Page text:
Defending from the Big Blind

8 months ago - written by Toby Wainwright
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Last week we looked at attacking the big blind in blind vs blind situations, focusing on the principles behind raising first-in and stealing. You can find that article here

This week, we’re going to flip the coin and look at how we can defend our big blind against those small blind raises. Maybe it will help you make the money in the MILLIONS Grand Final Main Event in Barcelona this week. Maybe it will help you grab some of the $40,000,000 that's guaranteed during Powerfest VII online at partypoker. Either way, we hope you take a few pointers to improve your game. 

Fighting Against the Steal

When you think of the term ‘defending’, often people will assume a passive approach. For example, simply calling the small blind’s raise requires no aggression, and would be a passive action. What about the times we have premium hands, will we just call with those? How do we construct a range that is balanced between bluffs and value hands? If we only ever call, we’re not only opening ourselves up to pressure down the streets, we also lose value from our good hands.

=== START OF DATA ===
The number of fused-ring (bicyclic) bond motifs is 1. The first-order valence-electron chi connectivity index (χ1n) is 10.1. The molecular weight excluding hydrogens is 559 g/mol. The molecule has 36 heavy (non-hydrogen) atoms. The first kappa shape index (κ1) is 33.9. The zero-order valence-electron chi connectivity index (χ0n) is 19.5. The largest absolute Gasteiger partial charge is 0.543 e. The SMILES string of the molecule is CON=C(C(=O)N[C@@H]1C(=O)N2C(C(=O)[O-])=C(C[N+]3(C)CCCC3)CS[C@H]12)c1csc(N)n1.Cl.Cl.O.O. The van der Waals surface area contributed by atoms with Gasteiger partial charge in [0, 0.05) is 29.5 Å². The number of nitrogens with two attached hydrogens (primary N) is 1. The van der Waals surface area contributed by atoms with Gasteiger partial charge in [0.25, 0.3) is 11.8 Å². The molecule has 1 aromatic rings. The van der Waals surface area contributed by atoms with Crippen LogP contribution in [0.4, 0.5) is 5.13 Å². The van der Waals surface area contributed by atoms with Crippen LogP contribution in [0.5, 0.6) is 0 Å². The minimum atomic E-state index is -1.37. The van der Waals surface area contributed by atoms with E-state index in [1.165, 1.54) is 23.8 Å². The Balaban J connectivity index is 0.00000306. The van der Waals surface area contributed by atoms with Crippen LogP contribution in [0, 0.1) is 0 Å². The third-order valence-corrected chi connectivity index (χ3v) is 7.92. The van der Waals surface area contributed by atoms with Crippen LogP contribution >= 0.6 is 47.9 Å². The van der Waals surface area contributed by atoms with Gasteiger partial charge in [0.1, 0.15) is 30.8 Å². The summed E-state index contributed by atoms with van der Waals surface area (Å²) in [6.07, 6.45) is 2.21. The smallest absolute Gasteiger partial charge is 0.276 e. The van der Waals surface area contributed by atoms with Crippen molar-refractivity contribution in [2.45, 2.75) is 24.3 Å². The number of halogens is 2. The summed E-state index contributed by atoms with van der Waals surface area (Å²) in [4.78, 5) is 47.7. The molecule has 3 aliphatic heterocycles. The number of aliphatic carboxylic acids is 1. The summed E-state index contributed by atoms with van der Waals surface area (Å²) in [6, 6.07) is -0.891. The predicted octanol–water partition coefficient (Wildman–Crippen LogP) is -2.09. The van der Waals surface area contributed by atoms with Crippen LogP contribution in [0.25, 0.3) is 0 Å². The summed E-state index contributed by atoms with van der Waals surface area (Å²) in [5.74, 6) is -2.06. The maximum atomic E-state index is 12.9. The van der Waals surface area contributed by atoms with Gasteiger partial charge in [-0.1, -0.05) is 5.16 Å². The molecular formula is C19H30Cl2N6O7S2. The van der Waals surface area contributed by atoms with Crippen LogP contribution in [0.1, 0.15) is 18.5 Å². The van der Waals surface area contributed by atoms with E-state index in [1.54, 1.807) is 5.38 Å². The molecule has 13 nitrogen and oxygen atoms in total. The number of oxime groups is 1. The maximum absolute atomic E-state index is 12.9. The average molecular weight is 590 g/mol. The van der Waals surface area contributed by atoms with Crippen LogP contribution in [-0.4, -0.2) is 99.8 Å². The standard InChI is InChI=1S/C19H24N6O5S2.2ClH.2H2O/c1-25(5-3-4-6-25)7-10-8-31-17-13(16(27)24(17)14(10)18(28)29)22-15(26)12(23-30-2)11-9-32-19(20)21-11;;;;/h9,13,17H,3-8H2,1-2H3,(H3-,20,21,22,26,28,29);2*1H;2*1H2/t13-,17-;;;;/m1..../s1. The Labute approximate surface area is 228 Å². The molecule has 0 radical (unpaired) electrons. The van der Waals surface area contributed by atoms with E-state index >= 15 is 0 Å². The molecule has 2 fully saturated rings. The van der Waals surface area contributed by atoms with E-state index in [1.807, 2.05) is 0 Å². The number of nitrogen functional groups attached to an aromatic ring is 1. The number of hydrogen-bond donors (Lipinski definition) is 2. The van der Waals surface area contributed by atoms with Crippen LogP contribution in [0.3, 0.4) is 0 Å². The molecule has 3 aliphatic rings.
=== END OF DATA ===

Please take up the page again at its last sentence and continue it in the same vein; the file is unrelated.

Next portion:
So, let’s look at an example range of hands that the small blind could be raising our big blind with:


Sample Small Blind RFI Range


This is just less than 50% of hands, now look at the hand matrix and think about the hands the small blind will continue with facing a raise. If we re-raise, we put the onus (and the pressure) on our opponent, they are going to have to play a bloated pot out of position, without the betting lead and now with a range disadvantage. This accomplishes a number of positive outcomes: 


  • We give our opponents the opportunity to make mistakes pre-flop by calling too wide.
  • We can apply pressure down the streets on many board textures.
  • We have position and the betting lead, allowing us to control the pot on the flop.
  • Our opponent can fold meaning we immediately win the pot.

Just to name a few! For example, our opponent raises with and we re-raise. They’re not going to want to play a big pot out of position with a hand as weak as that, and if they do, we can exploit this by raising wider, but still for value. Open a hand matrix software and start taking out the hands that our opponent realistically won’t call a re-raise with, and you’ll quickly realise how important our aggression from the big blind can be.


  • Pay attention to your opponent, if they never or even rarely fold to a re-raise, simply re-raise with your strongest hands and call with your weaker ones.
  • Vice versa; if they fold a lot of the time then re-raise more often with more hands.
  • Construct ranges using hand matrix software, against more competent opponents you will need a balanced range of bluffs and value!



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